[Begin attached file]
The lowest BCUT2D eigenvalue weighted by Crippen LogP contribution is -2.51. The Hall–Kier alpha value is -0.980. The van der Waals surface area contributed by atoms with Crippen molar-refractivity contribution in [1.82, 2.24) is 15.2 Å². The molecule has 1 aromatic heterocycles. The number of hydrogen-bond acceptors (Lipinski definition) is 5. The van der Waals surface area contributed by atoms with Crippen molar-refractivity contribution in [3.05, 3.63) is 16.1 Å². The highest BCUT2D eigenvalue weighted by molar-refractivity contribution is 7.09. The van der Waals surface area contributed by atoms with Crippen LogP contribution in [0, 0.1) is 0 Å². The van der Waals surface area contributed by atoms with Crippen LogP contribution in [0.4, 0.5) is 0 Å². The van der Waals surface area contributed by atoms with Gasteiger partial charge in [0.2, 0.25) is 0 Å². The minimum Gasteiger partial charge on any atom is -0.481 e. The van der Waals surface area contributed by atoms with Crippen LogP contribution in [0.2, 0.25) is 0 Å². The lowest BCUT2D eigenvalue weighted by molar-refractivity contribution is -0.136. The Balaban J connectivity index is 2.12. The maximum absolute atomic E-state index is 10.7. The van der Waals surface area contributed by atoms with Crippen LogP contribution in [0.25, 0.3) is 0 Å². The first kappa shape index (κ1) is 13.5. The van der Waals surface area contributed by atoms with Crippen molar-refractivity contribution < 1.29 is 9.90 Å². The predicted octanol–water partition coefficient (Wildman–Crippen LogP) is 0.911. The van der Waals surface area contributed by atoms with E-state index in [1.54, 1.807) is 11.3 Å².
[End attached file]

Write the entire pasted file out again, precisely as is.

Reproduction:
The lowest BCUT2D eigenvalue weighted by Crippen LogP contribution is -2.51. The Hall–Kier alpha value is -0.980. The van der Waals surface area contributed by atoms with Crippen molar-refractivity contribution in [1.82, 2.24) is 15.2 Å². The molecule has 1 aromatic heterocycles. The number of hydrogen-bond acceptors (Lipinski definition) is 5. The van der Waals surface area contributed by atoms with Crippen molar-refractivity contribution in [3.05, 3.63) is 16.1 Å². The highest BCUT2D eigenvalue weighted by molar-refractivity contribution is 7.09. The van der Waals surface area contributed by atoms with Crippen LogP contribution in [0, 0.1) is 0 Å². The van der Waals surface area contributed by atoms with Crippen LogP contribution in [0.4, 0.5) is 0 Å². The van der Waals surface area contributed by atoms with Gasteiger partial charge in [0.2, 0.25) is 0 Å². The minimum Gasteiger partial charge on any atom is -0.481 e. The van der Waals surface area contributed by atoms with Crippen LogP contribution in [0.2, 0.25) is 0 Å². The lowest BCUT2D eigenvalue weighted by molar-refractivity contribution is -0.136. The Balaban J connectivity index is 2.12. The maximum absolute atomic E-state index is 10.7. The van der Waals surface area contributed by atoms with Crippen LogP contribution in [0.25, 0.3) is 0 Å². The first kappa shape index (κ1) is 13.5. The van der Waals surface area contributed by atoms with Crippen molar-refractivity contribution < 1.29 is 9.90 Å². The predicted octanol–water partition coefficient (Wildman–Crippen LogP) is 0.911. The van der Waals surface area contributed by atoms with E-state index in [1.54, 1.807) is 11.3 Å².